The point of the protests in the first place was to raise awareness of and start a conversation about ugly truths in our country that our government and society at large have upheld, or at the very least have turned a blind eye to, for far too long. There is no playbook for moving past these problems; you have to do the difficult work of engaging with them. That means talking directly about racism, not about vague concepts like “social change” and “community.” That means saying the names Charlene Lyles and Terrence Crutcher. That means saying Black Lives Matter. That means meaning black lives matter.

It’s uncomfortable for a group of predominantly white billionaires to directly face these problems; it’s hard to acknowledge that the system in which you found such success was purposefully established to prevent people of color from achieving similar success. But that’s the point. This isn’t supposed to be easy.

NFL owners need to think about the racial slurs that are hurled at players who have protested. They need to look at their social media mentions. They need to listen again to the words President Donald Trump said three weeks ago when he crudely attacked NFL players protesting during the national anthem in front of a large crowd of his supporters.

Wouldn’t you love to see one of these NFL owners, when somebody disrespects our flag, to say, ‘get that son of a bitch off the field right now,” Trump shouted at a rally in Huntsville, Alabama. “He is fired. He’s fired!”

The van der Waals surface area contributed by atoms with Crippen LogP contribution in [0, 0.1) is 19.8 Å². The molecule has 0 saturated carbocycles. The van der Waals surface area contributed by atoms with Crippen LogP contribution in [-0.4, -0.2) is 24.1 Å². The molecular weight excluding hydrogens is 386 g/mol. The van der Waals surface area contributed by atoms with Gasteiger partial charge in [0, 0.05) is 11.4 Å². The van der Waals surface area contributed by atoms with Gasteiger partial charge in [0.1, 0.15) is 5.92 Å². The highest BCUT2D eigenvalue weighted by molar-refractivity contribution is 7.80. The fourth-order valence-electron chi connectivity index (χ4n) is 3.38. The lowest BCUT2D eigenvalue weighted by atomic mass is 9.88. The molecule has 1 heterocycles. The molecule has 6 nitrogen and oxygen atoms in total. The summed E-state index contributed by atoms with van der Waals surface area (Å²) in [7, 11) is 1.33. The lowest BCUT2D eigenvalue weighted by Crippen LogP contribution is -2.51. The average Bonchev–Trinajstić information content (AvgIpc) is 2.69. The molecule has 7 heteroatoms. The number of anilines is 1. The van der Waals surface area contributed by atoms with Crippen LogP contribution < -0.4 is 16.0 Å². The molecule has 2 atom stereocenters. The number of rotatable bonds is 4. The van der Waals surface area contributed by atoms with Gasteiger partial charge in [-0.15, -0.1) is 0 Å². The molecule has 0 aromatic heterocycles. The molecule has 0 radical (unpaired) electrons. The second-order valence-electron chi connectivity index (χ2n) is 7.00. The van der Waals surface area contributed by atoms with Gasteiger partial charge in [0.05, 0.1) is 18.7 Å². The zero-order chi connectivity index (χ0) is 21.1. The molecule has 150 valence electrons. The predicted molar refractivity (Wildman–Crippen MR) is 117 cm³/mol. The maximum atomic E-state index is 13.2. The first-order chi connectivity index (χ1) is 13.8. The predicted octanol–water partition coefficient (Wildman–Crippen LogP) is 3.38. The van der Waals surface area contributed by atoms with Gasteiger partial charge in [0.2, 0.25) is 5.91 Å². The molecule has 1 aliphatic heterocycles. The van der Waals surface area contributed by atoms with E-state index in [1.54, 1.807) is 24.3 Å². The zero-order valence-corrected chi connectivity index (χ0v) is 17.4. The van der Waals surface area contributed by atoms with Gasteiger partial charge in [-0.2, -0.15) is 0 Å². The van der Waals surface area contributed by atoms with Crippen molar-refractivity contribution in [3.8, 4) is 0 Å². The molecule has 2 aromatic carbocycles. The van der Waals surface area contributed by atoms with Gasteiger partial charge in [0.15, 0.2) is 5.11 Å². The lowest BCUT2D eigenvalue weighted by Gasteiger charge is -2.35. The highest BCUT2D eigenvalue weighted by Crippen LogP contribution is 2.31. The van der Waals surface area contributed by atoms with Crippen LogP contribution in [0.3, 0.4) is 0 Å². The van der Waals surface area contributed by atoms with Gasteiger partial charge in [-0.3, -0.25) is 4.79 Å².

They need to hear the way Trump’s supporters cheered and jeered in the crowd when he made that statement. They need to think about not what it means for the NFL as a whole that Trump’s supporters feel that way, but about what impact that hearing those words and jeers could have on the black players who are taking a knee to draw attention to injustices in their communities and culture. They need to care less about the bottom line, and more about the concerns of the players who are putting their bodies and minds on the line in order to make that bottom line even possible.

Trump and his friends at Fox News are trying their best to turn these ongoing protests into a debate over patriotism. In the narrative they’ve written, this is a battle between loving America or hating America, between supporting our troops or spitting on our troops. But that’s never been what this is about. This is about Anton Sterling and Philando Castile, Michael Brown and Trayvon Martin. It’s about mass incarceration and police militarization.

In this context, it’s easy to see the unity and equality the NFL owners so badly want to represent is built upon a lie. The notion that players raising awareness of these issues hate America obscures the fact that the players are Americans, too — that they want this country to be better, but that they are realistic enough to know progress can’t be achieved until some harsh realities are confronted.

The NFL wants this to go away. They want the protests to stop, Trump’s tweets to disappear, and the debates about the definition of a catch to dominate the headlines once again.

But there’s ultimately only one way forward.

This fight isn’t about whether or not there is equality inside the lines of the football field, it’s about the fact that there definitely isn’t equality outside the lines of the football field. African Americans in this country are still oppressed on a day in, day out basis. You either want to work towards fixing that, or you don’t. Those are the two sides. This upcoming week, the NFL needs to make a decision on which side it’s on.